3 Surprising Ways to Upcycle Your Empty Candle Cups (That You Haven’t Thought of Yet)
If you’re anything like me, then you probably burn candles frequently, and in turn, are left with a bevy of empty candle containers. Yet rather than tossing your leftover candles into the recycling — where they would no doubt meet many of their candle friends — you can upcycle these cups into aesthetically-pleasing decor accents.
Once your candle cannot sustain a flame, you should remove the leftover wax before reusing the container or recycling it. I like to remove the leftover wax by placing the candle in a freezer overnight and popping the wax out the next day. If this method does not work, you can boil water and pour it into the container, leaving an inch of space at the top. The boiling water will melt the leftover wax, causing it to float to the surface. Then, allow the fluid to cool before straining it into the sink and collecting the leftover wax. Make sure to stop your drain to prevent wax from clogging it! If you have any wax residue, you can clean the container with warm water, soap, and a sponge.
Now, the fun begins! You can repurpose your empty candles in many ways, but here are three ideas I love and cannot stop thinking about.
Turn your candle cups into cute planters.
Candle containers come in such adorable, stylish, and gorgeous colorways and designs, and so many sizes, too, making them perfect planters. Swap out your understated terracotta pots with your repurposed jars, or repot a stand-out succulent in a candle container for a lovely sustainable, conversation-starting gift. Just be sure to line the bottom of any candle cup with a small layer of rocks before filling it with soil, so you can better promote drainage.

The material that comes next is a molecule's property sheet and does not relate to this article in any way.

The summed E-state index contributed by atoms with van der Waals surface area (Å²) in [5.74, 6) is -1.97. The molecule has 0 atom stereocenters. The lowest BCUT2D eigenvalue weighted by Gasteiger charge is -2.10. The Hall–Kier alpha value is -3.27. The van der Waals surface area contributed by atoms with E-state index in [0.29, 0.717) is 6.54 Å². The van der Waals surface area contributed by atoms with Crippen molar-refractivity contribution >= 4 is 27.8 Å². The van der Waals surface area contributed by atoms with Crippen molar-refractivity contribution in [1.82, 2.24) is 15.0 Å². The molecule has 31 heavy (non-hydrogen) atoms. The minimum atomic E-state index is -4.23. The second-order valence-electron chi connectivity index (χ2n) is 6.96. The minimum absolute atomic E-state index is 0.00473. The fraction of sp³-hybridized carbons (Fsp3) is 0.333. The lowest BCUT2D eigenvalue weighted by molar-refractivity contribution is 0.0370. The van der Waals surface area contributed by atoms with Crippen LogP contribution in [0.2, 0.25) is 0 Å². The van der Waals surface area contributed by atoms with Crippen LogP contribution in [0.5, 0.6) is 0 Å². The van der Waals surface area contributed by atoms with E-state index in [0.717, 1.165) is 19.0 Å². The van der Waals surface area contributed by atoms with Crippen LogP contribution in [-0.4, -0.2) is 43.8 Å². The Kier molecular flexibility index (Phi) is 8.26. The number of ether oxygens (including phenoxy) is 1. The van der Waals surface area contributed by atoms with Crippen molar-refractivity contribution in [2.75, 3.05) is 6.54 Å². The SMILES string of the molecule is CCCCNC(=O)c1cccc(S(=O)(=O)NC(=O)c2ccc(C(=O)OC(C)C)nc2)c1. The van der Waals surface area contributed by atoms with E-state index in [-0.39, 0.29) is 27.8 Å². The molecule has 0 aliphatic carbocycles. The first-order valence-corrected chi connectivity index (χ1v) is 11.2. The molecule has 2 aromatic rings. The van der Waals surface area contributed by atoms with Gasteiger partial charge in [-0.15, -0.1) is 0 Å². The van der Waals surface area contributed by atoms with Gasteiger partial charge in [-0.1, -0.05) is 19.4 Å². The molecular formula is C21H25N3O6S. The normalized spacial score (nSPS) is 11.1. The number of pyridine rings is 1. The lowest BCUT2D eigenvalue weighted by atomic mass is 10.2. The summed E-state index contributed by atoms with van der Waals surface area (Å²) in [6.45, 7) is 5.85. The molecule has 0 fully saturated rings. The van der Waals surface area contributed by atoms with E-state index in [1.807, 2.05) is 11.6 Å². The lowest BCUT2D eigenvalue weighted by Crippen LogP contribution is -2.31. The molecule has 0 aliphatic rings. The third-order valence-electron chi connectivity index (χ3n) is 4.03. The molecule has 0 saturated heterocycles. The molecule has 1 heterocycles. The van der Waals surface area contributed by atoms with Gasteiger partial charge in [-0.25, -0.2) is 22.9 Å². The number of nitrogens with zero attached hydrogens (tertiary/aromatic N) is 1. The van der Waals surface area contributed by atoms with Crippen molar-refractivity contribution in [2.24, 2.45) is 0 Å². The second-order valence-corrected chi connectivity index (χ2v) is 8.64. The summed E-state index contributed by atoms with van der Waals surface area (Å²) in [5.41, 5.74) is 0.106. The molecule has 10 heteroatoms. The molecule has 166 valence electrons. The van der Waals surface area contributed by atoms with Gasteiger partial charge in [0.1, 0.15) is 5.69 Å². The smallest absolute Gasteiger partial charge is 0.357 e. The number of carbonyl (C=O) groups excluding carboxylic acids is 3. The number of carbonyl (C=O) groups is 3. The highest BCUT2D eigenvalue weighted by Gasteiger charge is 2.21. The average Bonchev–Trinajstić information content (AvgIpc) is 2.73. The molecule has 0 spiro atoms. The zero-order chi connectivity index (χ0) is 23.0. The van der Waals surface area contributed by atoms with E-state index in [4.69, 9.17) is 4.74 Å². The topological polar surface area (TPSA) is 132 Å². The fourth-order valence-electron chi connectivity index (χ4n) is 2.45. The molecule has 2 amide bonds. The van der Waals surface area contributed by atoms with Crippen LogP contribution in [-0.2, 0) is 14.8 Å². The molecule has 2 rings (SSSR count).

Use the lids as coasters.
Don’t know what to do with your leftover candle lids? I like to use mine as coasters for my workday beverages. Depending on the material, you can draw, paint, or even collage the lids to create the coaster collection of your dreams.
Create DIY fruit-fly traps that match your decor.
If fruit flies and gnats regularly find their way into your home — and it happens! — you can make a DIY mixture to catch them and stash it in a candle jar. (Apartment Therapy’s lifestyle editor, Ella, does this regularly.) Simply mix apple cider vinegar and dish soap, and store the candle cup somewhere on your counter near where the flies seem to hang out.
And if you really need to recycle your candles…
If you own more empty candles than you can repurpose, you can likely recycle your containers. According to RecycleBank, you can recycle standard “container” or “soda-lime” glass, but not other types of glass, such as borosilicate. They advise researching what kind of glass each candle company uses, and perhaps even asking their customer service if they accept used jars for recycling or reuse. For example, Yankee Candle (which includes sister brands WoodWick and Chesapeake Bay Candle) partnered with Terracycle to collect and reuse their candle jars. All you have to do is send your empty candle to Terracycle using a free, printable shipping label.